Darren Almond

Artist Research for Docent Reference

                                                                      Docent Researcher Sabra Feldstein



          Date of birth 1971

          Place of Birth Wigan, England,

          Current residence Currently lives and works in London.

          Education Winchester School of Art, Winchester, England, B.F.A. 1993

Major Shows/Galleries


Selected Solo Exhibitions

Darren Almond's solo exhibitions include those at The Renaissance Society, Chicago (1999); De Appel (2001)[6]; Kunsthalle Zürich (2001); Tate Britain (2001); K21 Düsseldorf (2005); Museum Folkwang Essen (2006); SITE Santa Fe (2007); Parasol Unit (2008); and Darren Almond: The Principle of Moments, White Cube Gallery, London (2010).


Selected Group Exhibitions

Darren Almond's group exhibitions include Sensation (1997-1999); Berlin Biennale (2001); Venice Biennale (2003); The Busan Biennale (2004); The Turner Prize, Tate Britain (2005); Moscow Biennale (2007); and the Tate Triennial, Tate Britain (2009)



Darren Almond uses ‘sculpture, film and photography to produce work that harnesses the symbolic and emotional potential of objects, places and situations, producing works which have universal as well as personal resonances.’ [3] His first exhibited work, A Real Time Piece (1995), was a live video link that showed his studio, empty but for an industrial flip-clock on the wall that amplified the passing of each minute. [4] In 1996 Almond was awarded the Art & Innovation Prize by the Institute of Contemporary Art, London, followed by his solo exhibition at White Cube, London in 1997. Since 1998, Almond has taken a series of photographs on nights with a full moon, using extended exposure times of fifteen minutes or longer. The Full moon series began as a way of navigating the places of traditional landscape painters but has evolved over time to include other remote locations.


Technique & Contextual information

Darren Almond’s diverse work, incorporating film, installation, sculpture and photography, deals with evocative meditations on time and duration as well as the themes of personal and historical memory.


Almond is interested in the notions of geographical limits and the means of getting there – in particular, culturally specific points of arrival and departure. Since 1998, Almond has been making a series of landscape photographs known as the Fullmoons. Taken during a full moon with an exposure time of 15 minutes or more, these images of remote geographical locations appear ghostly, bathed in an unexpectedly brilliant light where night seems to have been turned into day. Many of Almond’s works are filmed in wide ranging – and often inaccessible - geographical locations such as the Arctic Circle, Siberia, the holy mountains in China or the source of the Nile. The artist followed a sulphur miner in Indonesia during one of the labourer’s daily journeys from the mouth of a crater to the weighing station to produce Bearing, shot with a high definition camera. In Schacta, Almond filmed the activities of a Kazakhstani tin mine and set them against a haunting soundtrack – made as a field recording – of a local female musician/shaman during her performance. Other works explore themes closer to home: Traction is an ambitious three-screen projection that draws a portrait of the artist’s father, laying bare external and internal scars, whilst revealing the artist’s preoccupation with time. A similar intimacy is evoked in If I Had You, a multi-screened film installation about the artist’s grandmother – a tender portrait of youthful reminiscence and the dignity of old age. In Terminus, Almond negotiated relocating the original bus shelters of the town of Oswiecim (formerly Auschwitz) to make a moving installation about historical loss. Another realisation of time was achieved with the work Tide, in which 600 digital clocks were lined up along the entirety of a wall simultaneously registering the relentless passage of time, especially relevant to the ‘clocking in and out’ procedure of mechanised labour.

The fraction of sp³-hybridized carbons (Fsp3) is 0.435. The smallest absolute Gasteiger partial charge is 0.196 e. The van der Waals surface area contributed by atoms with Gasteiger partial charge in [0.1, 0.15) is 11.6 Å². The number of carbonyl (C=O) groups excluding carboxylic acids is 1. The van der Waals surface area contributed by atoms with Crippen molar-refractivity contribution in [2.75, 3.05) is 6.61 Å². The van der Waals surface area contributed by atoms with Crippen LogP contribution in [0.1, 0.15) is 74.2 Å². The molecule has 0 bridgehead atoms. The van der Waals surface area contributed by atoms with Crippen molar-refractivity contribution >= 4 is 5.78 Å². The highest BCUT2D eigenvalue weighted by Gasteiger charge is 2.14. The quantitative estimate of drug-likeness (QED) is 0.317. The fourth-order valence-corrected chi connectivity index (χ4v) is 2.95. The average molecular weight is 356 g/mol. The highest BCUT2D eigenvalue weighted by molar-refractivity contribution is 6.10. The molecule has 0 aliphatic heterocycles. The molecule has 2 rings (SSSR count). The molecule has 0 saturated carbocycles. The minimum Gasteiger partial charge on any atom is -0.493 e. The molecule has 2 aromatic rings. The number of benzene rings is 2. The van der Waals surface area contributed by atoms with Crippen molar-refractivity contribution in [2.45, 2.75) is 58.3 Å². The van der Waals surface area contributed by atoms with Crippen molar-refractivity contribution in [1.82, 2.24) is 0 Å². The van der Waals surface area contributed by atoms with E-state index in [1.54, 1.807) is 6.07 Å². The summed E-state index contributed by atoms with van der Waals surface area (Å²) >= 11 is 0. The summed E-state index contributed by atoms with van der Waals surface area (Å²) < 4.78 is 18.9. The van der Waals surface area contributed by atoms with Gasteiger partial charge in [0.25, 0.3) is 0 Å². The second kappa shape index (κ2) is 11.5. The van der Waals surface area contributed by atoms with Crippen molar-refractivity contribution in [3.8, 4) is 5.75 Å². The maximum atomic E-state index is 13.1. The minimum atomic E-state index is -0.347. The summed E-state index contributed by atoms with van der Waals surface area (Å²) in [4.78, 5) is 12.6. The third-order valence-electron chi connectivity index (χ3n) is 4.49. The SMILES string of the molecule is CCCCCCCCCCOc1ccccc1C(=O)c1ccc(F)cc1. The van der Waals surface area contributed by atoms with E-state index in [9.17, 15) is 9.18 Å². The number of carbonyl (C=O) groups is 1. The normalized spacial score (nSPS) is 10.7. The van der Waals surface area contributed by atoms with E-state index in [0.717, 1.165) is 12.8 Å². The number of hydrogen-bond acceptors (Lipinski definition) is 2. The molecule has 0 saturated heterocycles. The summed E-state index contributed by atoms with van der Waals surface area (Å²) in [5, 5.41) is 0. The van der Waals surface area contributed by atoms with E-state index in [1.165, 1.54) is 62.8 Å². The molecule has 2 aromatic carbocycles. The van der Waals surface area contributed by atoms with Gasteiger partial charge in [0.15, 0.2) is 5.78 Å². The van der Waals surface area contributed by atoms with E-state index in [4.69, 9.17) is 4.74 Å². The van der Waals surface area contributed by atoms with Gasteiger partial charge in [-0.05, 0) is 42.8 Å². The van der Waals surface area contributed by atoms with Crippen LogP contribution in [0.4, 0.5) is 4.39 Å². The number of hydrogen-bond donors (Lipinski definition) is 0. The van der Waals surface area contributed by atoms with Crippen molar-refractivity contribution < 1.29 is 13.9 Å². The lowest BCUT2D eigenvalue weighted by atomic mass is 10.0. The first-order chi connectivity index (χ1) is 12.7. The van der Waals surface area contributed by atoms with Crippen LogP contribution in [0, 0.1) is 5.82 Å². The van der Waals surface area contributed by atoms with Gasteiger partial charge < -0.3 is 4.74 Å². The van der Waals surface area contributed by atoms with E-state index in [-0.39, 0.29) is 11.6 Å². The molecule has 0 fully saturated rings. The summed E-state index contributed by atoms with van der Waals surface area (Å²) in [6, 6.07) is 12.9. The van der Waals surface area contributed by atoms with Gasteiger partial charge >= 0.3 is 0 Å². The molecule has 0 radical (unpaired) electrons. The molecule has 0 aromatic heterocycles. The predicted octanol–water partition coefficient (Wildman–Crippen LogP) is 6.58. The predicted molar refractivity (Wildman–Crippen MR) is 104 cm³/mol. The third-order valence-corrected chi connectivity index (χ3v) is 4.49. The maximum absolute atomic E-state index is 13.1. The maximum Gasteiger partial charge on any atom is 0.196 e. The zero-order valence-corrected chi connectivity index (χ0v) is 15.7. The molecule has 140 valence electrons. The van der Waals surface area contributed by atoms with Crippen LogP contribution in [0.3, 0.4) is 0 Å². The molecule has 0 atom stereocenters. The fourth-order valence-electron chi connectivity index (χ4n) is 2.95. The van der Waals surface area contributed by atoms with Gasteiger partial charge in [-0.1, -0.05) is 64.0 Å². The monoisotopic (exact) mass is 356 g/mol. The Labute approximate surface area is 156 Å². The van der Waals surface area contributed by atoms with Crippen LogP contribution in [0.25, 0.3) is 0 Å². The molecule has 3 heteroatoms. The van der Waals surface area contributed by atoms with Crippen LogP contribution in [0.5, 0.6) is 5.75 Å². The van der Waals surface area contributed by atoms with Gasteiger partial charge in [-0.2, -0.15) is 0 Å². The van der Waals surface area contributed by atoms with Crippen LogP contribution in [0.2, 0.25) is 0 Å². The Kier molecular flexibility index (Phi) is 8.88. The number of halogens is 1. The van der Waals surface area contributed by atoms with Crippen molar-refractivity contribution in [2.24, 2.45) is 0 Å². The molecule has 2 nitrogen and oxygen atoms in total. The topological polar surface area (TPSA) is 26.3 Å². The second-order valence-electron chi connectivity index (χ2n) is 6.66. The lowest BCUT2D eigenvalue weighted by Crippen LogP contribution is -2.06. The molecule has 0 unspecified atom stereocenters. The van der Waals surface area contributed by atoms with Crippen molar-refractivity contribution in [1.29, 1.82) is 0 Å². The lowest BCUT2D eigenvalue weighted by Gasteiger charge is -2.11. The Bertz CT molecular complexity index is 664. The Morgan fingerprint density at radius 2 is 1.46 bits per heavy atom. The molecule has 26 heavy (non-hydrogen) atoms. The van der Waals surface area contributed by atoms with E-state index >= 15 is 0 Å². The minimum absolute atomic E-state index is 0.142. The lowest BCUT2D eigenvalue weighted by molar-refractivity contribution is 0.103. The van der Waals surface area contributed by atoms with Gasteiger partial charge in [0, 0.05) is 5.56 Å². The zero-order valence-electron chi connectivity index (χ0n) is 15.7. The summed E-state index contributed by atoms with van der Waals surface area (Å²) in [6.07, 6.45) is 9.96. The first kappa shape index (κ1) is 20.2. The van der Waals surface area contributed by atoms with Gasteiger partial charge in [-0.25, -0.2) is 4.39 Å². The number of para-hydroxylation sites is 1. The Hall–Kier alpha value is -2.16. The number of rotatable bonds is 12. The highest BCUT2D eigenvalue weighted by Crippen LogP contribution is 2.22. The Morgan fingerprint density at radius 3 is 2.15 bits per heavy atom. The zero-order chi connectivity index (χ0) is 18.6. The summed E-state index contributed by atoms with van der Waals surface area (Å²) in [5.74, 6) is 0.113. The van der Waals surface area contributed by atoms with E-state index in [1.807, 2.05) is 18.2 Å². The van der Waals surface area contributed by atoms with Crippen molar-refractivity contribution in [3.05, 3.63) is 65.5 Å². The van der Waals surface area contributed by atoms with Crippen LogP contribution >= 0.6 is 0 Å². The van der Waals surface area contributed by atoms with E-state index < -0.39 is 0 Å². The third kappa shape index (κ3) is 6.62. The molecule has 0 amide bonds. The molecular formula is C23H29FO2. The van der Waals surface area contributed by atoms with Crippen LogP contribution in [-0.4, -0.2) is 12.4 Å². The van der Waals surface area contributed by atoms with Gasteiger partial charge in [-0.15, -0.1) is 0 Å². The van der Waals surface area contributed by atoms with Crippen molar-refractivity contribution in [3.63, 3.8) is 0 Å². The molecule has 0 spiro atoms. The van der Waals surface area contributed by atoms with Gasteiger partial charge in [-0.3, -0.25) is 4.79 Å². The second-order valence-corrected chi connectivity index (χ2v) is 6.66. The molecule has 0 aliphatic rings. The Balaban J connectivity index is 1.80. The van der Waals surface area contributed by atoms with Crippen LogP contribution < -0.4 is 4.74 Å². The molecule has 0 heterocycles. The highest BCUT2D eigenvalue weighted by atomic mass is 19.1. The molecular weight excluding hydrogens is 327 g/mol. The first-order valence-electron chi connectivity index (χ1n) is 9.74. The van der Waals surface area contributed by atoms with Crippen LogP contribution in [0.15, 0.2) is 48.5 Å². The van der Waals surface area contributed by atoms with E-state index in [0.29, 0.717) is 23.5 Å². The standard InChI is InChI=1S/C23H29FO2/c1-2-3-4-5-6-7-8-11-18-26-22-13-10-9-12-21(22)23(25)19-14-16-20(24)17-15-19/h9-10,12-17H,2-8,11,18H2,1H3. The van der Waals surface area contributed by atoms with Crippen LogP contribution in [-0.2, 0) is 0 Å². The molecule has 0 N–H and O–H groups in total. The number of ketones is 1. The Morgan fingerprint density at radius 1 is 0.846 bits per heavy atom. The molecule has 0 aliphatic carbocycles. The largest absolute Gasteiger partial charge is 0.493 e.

Influences (historical/personal/political)

Darren Almond is interested in time, place, personal history, and collective memory. He makes sculptures, films, photographs, and works on paper based on his extensive travels, which often take him to remote locations—his film In the Between, 2006, which focuses on the symbolic nature of the highest train route in the world, was shot on location in China and Tibet. Almond has developed his own lexicon in photography, making extraordinary pictures using only the light of the full moon. Meantime (2000), his first exhibition at Matthew Marks Gallery, comprised a shipping container the artist had transformed into a functioning digital clock and filmed as it traveled across the Atlantic.


 Other Comments/ Information about work or life